Five-striped Sparrow

Aimophila quinquestriata

  • EMBERIZINAE
  • Sparrows, Buntings, Towhees, Longspurs
  • 200,000

Five-striped Sparrows are found in the U.S. only in the southeastern region of Arizona. These birds migrate south in the winter into parts of their Mexican breeding range.

Identification
This species is a large, stocky sparrow with a noticeably long bill. Both sexes are dark gray overall with a rusty-brown back. Distinctive black stripes are on the face, with white on the throat. The gray breast shows a dark gray spot.?

Distribution and Population Trends
Five-striped Sparrows are found on steep grassy and rocky hillsides and canyon slopes covered with dense thorn-scrub vegetation. They prefer areas where water is present year-round. They are found in the U.S. only in southeastern Arizona, but their full range includes western Mexico (excluding the narrow coastal plain) from northern Sonora south to northern Jalisco. Five-striped Sparrows are uncommon and local. In the U.S., numbers are not thought to exceed approximately 50 pairs in any year.

Ecology
The nest is a deep cup of coarse grass and stems lined with fine grasses and fur. It is built in dense vegetation, near the ground. Nesting season is from June through early September and pairs may double-brood. The diet consists primarily of seeds and insects.

Threats
This species is considered at-risk due to its limited geographic range and specific habitat needs. Both degradation and direct loss of habitat from intense cattle grazing and other human activities in areas where the Five-striped Sparrow occurs may lead to population declines.

Conservation
Many of the areas where the species occurs in the U.S. are protected. Conservation efforts within the Sonoran and Chihuahan ecoregions are increasing and will likely be beneficial to the species.

What Can You Do?
Audubon's Important Bird Area program is a vital tool for the conservation of Five-striped Sparrow as well as other species. To learn more about the Important Bird Areas program and how you can help, visit: http://www.audubon.org/bird/iba/.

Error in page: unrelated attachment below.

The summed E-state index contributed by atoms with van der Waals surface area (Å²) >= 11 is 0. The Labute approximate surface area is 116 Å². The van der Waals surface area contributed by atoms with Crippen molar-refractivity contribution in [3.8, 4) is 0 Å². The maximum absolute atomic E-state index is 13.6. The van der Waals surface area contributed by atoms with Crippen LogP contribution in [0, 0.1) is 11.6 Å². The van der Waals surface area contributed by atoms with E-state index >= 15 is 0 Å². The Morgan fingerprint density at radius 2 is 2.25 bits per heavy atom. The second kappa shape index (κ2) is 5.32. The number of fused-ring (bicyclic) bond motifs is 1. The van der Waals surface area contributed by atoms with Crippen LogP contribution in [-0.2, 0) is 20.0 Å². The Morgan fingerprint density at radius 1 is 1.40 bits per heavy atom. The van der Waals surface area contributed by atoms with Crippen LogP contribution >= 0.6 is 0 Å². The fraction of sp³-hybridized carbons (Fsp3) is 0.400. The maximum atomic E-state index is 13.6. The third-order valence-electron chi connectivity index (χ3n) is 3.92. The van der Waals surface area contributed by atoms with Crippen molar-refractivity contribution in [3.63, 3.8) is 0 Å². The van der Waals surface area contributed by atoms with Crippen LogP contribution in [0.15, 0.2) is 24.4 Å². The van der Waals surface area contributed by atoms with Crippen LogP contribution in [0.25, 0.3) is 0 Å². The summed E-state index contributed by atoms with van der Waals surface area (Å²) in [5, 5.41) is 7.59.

CIPAMEX, Audubon's BirdLife International partner in Mexico, also has an Important Bird Areas program that is working to protect habitat for Five-striped Sparrows and many other species. To learn more about Mexico's Important Bird Areas program and how you can help visit: http://132.248.79.80/wwwcampus/cipamex/

Volunteers are crucial to the success of programs that monitor the long-term status of wintering populations of Five-striped Sparrow and other bird species. Audubon's Christmas Bird Count (CBC) is one of the longest-running citizen-science monitoring programs in the world and has helped to follow changes in the numbers and distribution of Five-striped Sparrow. To learn more about the CBC and how you can participate, visit: http://www.audubon.org/bird/cbc.

Information on where Five-striped Sparrows occur and in what numbers is vital to conserving the species. Help in monitoring this and other species by reporting your sightings to eBird. A project of Audubon and the Cornell Lab of Ornithology, eBird is the world's first comprehensive on-line bird monitoring program: http://www.audubon.org/bird/ebird/index.html.

References
Byers, C., J. Curson, and U. Olsson. 1995. Sparrows and Buntings. Houghton Mifflin Company, Boston, New York.

Rising, J.D. 1996. A Guide to the Identification and Natural History of the Sparrows of the United States and Canada. Academic Press. San Diego, London, New York, Boston, Sydney, Tokyo, Toronto.